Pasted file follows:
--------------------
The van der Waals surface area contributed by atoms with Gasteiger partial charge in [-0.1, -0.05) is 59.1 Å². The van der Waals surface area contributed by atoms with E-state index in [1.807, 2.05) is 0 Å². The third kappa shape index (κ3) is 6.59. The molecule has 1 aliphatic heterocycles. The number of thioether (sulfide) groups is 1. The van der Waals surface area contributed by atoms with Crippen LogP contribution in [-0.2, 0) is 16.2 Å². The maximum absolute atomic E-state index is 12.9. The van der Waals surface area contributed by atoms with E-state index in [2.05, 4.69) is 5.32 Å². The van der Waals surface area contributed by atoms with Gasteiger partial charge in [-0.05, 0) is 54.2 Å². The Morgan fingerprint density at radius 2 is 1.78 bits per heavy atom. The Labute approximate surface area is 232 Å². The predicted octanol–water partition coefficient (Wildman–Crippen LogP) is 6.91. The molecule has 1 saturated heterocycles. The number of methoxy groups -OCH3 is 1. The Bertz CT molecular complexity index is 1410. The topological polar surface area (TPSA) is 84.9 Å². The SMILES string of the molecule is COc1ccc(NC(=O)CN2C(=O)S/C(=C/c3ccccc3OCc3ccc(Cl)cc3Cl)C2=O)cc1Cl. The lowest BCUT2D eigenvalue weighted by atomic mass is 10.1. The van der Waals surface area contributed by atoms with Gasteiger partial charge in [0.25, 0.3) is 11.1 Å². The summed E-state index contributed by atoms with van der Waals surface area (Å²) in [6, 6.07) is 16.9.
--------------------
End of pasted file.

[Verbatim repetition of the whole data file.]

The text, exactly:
The van der Waals surface area contributed by atoms with Gasteiger partial charge in [-0.1, -0.05) is 59.1 Å². The van der Waals surface area contributed by atoms with E-state index in [1.807, 2.05) is 0 Å². The third kappa shape index (κ3) is 6.59. The molecule has 1 aliphatic heterocycles. The number of thioether (sulfide) groups is 1. The van der Waals surface area contributed by atoms with Crippen LogP contribution in [-0.2, 0) is 16.2 Å². The maximum absolute atomic E-state index is 12.9. The van der Waals surface area contributed by atoms with E-state index in [2.05, 4.69) is 5.32 Å². The van der Waals surface area contributed by atoms with Gasteiger partial charge in [-0.05, 0) is 54.2 Å². The Morgan fingerprint density at radius 2 is 1.78 bits per heavy atom. The Labute approximate surface area is 232 Å². The predicted octanol–water partition coefficient (Wildman–Crippen LogP) is 6.91. The molecule has 1 saturated heterocycles. The number of methoxy groups -OCH3 is 1. The Bertz CT molecular complexity index is 1410. The topological polar surface area (TPSA) is 84.9 Å². The SMILES string of the molecule is COc1ccc(NC(=O)CN2C(=O)S/C(=C/c3ccccc3OCc3ccc(Cl)cc3Cl)C2=O)cc1Cl. The lowest BCUT2D eigenvalue weighted by atomic mass is 10.1. The van der Waals surface area contributed by atoms with Gasteiger partial charge in [0.25, 0.3) is 11.1 Å². The summed E-state index contributed by atoms with van der Waals surface area (Å²) in [6, 6.07) is 16.9.